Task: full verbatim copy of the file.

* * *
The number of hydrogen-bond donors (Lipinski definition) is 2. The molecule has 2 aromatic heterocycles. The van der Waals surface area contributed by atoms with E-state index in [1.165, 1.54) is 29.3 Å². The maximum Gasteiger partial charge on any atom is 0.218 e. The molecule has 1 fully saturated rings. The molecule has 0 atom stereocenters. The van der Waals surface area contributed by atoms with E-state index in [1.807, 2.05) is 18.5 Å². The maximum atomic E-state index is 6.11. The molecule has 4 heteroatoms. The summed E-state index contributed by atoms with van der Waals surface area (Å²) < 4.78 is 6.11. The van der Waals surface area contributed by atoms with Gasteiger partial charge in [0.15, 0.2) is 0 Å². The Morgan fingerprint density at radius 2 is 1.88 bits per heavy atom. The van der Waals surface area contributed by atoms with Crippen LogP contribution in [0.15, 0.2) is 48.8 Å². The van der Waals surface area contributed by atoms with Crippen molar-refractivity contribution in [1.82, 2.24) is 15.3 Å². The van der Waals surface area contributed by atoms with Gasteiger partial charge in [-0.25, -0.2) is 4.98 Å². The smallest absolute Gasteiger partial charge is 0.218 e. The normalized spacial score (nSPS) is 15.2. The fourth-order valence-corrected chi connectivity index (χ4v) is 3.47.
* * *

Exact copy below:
The number of hydrogen-bond donors (Lipinski definition) is 2. The molecule has 2 aromatic heterocycles. The van der Waals surface area contributed by atoms with E-state index in [1.165, 1.54) is 29.3 Å². The maximum Gasteiger partial charge on any atom is 0.218 e. The molecule has 1 fully saturated rings. The molecule has 0 atom stereocenters. The van der Waals surface area contributed by atoms with E-state index in [1.807, 2.05) is 18.5 Å². The maximum atomic E-state index is 6.11. The molecule has 4 heteroatoms. The summed E-state index contributed by atoms with van der Waals surface area (Å²) < 4.78 is 6.11. The van der Waals surface area contributed by atoms with Gasteiger partial charge in [0.15, 0.2) is 0 Å². The Morgan fingerprint density at radius 2 is 1.88 bits per heavy atom. The van der Waals surface area contributed by atoms with Crippen LogP contribution in [0.15, 0.2) is 48.8 Å². The van der Waals surface area contributed by atoms with Crippen molar-refractivity contribution in [1.82, 2.24) is 15.3 Å². The van der Waals surface area contributed by atoms with Gasteiger partial charge in [-0.25, -0.2) is 4.98 Å². The smallest absolute Gasteiger partial charge is 0.218 e. The normalized spacial score (nSPS) is 15.2. The fourth-order valence-corrected chi connectivity index (χ4v) is 3.47.